North: Gary, it’s been such a pleasure chatting to you. One final question – if you had the chance to go back in time and visit your younger self, what tips would you have?
Gary: That’s an interesting one… I would have to say that creativity is as important as literacy and numeracy. Don’t listen to guidance from people that don’t understand your passions – there is always a way to combine what you love. And finally, don’t lack the confidence to do what you enjoy. Follow your dreams. It’s an old chestnut, but a good one.
Check out the incredible story of Nanollose and Fermented Fashion here at the official website.
Gary Cass has been a key creative collaborator with numerous international arts and sciences projects; including Fermented Fashion, the first dresses in the world made from wine and beer. Cass is director of The Scientific Creativity Initiative, which has a philosophy that “creativity is as important as literacy and numeracy.” Cass’ collaborative projects have been exhibited around the world including; a fringe event at the Venice Biennale and Documenta Germany; Trinity College Science Gallery, Ireland; Signature Art Prize in Singapore; and ArtStays Slovenia. Fermented Fashion has recently gained media coverage with AOL.com, appeared in the 2014 Ripley’s Believe It or Not and part of World EXPO 2015 in Milan. Cass’ newest project, iDNAtity audio – making music from your genes – is exciting and engaging students, using creativity, in the sciences.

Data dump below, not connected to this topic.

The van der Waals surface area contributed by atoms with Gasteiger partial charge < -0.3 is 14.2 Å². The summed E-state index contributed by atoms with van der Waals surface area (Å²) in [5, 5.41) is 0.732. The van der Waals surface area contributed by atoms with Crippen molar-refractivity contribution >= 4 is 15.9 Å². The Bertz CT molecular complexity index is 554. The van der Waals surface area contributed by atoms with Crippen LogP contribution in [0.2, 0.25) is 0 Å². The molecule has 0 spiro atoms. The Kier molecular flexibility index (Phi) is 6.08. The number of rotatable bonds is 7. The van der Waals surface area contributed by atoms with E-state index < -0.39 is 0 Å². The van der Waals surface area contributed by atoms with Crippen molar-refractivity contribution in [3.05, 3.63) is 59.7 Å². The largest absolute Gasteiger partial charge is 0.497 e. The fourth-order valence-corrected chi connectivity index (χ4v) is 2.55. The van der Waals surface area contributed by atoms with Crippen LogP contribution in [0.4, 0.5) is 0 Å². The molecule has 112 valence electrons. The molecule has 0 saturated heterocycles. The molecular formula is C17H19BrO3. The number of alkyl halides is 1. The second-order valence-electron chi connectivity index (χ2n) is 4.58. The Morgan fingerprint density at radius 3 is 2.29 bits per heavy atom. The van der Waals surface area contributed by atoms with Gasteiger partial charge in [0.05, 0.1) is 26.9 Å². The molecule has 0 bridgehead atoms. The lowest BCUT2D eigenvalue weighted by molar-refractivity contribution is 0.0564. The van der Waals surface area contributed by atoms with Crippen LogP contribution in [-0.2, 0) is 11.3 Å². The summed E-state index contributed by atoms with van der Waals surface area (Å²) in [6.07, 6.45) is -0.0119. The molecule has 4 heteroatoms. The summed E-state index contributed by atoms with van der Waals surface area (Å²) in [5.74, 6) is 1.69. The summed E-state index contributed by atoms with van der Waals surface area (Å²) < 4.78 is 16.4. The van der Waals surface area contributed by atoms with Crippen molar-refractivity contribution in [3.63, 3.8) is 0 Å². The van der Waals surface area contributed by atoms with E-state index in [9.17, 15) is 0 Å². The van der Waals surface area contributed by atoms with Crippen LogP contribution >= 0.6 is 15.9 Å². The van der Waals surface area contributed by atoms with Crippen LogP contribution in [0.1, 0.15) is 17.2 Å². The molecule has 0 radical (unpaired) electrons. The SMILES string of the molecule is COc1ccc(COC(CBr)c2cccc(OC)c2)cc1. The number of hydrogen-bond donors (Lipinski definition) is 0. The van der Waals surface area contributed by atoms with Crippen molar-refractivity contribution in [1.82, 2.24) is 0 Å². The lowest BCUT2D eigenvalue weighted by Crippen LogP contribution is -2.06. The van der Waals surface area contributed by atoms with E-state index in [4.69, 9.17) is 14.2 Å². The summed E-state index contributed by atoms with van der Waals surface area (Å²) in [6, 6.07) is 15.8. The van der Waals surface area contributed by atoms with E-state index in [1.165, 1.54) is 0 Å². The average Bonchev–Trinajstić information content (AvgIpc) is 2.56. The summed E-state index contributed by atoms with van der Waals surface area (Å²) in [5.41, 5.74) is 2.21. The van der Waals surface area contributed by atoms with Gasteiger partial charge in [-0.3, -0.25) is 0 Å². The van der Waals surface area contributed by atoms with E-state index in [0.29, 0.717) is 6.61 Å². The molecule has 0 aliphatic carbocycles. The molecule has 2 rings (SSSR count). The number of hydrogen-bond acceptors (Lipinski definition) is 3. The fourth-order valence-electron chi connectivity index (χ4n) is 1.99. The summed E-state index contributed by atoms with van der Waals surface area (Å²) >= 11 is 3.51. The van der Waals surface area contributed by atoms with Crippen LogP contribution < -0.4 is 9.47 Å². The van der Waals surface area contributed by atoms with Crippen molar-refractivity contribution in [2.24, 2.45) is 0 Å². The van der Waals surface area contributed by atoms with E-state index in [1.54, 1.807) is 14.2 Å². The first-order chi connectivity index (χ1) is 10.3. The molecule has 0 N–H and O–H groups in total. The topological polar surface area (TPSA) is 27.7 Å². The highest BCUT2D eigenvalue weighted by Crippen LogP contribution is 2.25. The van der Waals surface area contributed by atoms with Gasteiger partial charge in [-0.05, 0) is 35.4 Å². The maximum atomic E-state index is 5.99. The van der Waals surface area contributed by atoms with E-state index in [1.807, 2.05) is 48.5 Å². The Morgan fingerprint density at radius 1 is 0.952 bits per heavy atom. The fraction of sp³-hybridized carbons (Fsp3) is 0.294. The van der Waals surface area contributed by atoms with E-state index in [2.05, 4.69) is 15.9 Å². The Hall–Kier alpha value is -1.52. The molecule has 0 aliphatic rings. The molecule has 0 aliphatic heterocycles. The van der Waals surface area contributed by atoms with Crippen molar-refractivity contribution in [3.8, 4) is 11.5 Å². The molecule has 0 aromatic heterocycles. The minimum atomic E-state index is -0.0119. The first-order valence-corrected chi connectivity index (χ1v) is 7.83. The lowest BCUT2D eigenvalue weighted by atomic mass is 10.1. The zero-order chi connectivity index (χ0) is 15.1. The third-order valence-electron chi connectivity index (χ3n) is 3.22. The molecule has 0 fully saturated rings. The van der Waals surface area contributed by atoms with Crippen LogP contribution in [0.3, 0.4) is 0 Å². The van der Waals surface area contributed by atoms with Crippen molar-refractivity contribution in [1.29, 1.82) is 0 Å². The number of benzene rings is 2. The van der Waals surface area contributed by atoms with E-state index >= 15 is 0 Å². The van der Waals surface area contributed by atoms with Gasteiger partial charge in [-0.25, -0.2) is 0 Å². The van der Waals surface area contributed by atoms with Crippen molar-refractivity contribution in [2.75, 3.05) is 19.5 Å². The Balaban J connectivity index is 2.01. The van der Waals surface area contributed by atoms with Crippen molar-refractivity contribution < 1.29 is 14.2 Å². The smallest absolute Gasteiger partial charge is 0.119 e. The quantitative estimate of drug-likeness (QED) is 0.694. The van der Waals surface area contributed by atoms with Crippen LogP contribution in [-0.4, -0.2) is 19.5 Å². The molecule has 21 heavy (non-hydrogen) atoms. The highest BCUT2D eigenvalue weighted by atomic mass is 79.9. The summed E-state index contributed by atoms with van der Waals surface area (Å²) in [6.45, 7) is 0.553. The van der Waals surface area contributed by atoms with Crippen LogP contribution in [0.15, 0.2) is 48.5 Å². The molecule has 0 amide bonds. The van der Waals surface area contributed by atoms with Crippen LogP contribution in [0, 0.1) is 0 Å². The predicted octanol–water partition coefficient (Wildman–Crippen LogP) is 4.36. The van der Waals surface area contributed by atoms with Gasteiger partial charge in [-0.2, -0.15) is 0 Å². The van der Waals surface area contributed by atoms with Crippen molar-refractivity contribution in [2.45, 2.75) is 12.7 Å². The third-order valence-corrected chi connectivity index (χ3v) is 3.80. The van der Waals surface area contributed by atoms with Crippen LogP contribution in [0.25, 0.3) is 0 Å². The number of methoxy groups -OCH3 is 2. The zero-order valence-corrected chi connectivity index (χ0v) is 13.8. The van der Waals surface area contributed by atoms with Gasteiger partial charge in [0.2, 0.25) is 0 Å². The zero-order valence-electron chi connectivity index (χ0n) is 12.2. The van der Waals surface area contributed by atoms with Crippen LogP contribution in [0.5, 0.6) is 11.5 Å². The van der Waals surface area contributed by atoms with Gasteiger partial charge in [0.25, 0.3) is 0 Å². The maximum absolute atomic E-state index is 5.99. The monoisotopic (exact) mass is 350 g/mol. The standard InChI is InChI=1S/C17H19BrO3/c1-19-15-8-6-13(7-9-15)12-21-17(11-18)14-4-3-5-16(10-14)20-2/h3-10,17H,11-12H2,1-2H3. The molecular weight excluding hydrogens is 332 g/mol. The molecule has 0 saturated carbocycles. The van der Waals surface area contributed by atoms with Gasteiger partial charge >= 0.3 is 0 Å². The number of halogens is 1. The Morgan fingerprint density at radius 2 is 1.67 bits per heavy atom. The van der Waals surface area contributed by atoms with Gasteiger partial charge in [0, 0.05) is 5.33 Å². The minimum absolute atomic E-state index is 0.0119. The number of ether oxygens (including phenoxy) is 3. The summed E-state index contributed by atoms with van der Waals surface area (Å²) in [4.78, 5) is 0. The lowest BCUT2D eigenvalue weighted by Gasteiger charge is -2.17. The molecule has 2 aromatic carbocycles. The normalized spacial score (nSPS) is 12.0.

Interview by Maja Arsic.